A CONSTITUTIONAL battle between Westminster and Holyrood over the post-Brexit powers of the devolved institutions reached the Supreme Court today.
The case concerns the “competence” of the Scottish Parliament to legislate on Brexit after it passed the European Union (Legal Continuity) (Scotland) Bill in March.
Scotland’s Lord Advocate James Wolffe QC argued that the Bill was intended to “ensure the greatest possibile continuity of law” after Brexit but was referred to the Supreme Court by the British government’s senior law officers — the first time a Holyrood Bill has been referred.
Advocate General for Scotland Lord Keen stated that “the entirety of the Scottish Bill impermissibly modifies the UK Act and is accordingly outside [Holyrood’s] competence.”
He said the “starting point” of the European Union (Withdrawal) Bill — which First Minister Nicola Sturgeon called a “naked power grab” — was that it “applies across the entire country,” and claimed the Scottish Bill could “undermine” the British government’s negotiating position with the EU.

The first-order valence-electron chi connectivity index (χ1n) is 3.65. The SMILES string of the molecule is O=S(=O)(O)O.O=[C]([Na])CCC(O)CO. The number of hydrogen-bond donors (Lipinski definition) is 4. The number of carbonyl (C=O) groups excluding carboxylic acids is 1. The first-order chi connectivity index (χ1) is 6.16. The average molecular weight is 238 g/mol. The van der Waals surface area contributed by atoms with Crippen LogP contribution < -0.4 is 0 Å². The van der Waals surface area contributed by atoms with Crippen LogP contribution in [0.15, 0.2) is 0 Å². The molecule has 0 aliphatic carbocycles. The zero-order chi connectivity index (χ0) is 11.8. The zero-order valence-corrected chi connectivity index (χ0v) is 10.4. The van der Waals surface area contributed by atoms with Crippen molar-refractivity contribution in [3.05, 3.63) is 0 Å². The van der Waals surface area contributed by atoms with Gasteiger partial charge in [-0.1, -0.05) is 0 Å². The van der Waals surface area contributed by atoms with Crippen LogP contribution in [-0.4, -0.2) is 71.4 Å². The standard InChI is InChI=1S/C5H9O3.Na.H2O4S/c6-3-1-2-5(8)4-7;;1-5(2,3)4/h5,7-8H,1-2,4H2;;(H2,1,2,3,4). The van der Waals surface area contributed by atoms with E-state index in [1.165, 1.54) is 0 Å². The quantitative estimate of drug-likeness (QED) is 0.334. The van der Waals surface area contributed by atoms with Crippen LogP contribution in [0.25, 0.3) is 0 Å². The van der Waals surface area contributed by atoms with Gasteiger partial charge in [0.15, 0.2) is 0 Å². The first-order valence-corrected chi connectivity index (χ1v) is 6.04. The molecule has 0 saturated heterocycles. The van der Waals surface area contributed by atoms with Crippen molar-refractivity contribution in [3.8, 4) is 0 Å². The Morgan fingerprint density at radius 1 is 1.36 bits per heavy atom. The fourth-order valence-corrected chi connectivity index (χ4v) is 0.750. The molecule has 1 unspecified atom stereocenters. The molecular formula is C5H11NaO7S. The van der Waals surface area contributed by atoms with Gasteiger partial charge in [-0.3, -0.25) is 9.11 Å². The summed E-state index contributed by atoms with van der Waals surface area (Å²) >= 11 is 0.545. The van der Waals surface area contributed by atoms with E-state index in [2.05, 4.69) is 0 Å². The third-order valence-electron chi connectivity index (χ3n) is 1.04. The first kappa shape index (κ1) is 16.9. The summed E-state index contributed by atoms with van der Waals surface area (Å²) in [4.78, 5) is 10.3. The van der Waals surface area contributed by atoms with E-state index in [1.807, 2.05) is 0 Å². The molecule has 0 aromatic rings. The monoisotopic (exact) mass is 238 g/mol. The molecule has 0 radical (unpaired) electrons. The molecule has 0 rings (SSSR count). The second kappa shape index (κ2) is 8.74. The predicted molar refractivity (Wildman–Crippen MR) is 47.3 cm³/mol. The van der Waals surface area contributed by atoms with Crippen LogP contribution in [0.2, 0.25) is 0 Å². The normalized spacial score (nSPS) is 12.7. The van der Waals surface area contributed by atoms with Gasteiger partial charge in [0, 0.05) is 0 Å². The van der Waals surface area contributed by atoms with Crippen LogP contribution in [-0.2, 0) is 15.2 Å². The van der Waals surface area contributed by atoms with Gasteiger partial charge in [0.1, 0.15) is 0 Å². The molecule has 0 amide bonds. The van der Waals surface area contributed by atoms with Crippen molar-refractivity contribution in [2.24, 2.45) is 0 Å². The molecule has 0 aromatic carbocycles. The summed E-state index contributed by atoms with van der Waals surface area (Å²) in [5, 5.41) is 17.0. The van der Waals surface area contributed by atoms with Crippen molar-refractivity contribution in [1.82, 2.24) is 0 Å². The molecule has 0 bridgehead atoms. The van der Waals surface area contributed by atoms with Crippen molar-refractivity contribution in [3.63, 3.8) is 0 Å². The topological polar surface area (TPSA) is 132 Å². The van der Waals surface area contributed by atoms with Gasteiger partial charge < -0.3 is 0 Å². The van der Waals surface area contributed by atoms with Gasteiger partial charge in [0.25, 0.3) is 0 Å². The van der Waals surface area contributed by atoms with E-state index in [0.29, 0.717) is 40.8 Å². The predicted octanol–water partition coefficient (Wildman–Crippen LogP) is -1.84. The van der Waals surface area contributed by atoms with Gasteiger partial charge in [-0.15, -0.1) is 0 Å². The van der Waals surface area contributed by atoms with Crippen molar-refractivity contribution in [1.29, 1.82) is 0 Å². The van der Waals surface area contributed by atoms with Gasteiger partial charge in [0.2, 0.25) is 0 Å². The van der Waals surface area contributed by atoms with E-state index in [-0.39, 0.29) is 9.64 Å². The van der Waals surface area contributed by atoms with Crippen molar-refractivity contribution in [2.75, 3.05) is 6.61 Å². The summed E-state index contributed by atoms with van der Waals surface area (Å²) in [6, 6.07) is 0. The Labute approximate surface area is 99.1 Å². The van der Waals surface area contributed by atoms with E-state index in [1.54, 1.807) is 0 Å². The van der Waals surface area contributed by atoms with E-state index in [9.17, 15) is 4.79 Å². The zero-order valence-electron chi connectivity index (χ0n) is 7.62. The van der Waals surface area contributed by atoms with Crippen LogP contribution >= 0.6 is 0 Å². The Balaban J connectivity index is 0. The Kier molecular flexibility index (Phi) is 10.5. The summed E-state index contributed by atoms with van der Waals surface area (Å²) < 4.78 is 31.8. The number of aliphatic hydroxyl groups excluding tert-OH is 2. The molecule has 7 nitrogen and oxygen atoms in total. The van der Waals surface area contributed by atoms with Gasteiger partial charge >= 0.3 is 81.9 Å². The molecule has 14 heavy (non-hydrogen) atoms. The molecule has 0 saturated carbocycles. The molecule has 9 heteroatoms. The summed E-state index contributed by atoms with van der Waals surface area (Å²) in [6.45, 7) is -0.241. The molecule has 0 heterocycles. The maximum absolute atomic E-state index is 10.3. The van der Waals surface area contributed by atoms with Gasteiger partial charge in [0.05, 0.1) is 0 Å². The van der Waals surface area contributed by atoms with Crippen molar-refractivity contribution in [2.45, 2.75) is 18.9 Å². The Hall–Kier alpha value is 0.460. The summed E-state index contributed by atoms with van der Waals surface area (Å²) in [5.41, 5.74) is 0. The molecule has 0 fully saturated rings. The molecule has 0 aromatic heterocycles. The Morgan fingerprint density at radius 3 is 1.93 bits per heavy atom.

He added that the Scottish Bill “purports to adopt powers to continue to give effect to EU law,” but also “seeks to create a broad framework for current and future law derived from the EU, at a time when … the future relationship of the UK and the EU remains under negotiation.”
The Lord Advocate responded that the Scottish Bill “does not, and cannot, affect the UK government’s decision to withdraw the UK from the EU, or the course of negotiations between the UK government and the EU.”
He added that leaving the EU “does not return the domestic constitution to the position it was before 1998 — it takes place with a domestic constitution as it is now, in particular the devolved settlements.”
The Welsh Assembly passed a similar Bill on the same day as the Scottish Parliament which was also referred to the Supreme Court, but was withdrawn after reaching an agreement with the British government.
The Counsel General for Wales and the Attorney General for Northern Ireland are, however, interested parties in the case and support the Scottish government’s position that the Bill is within Holyrood’s powers.
The hearing continues.
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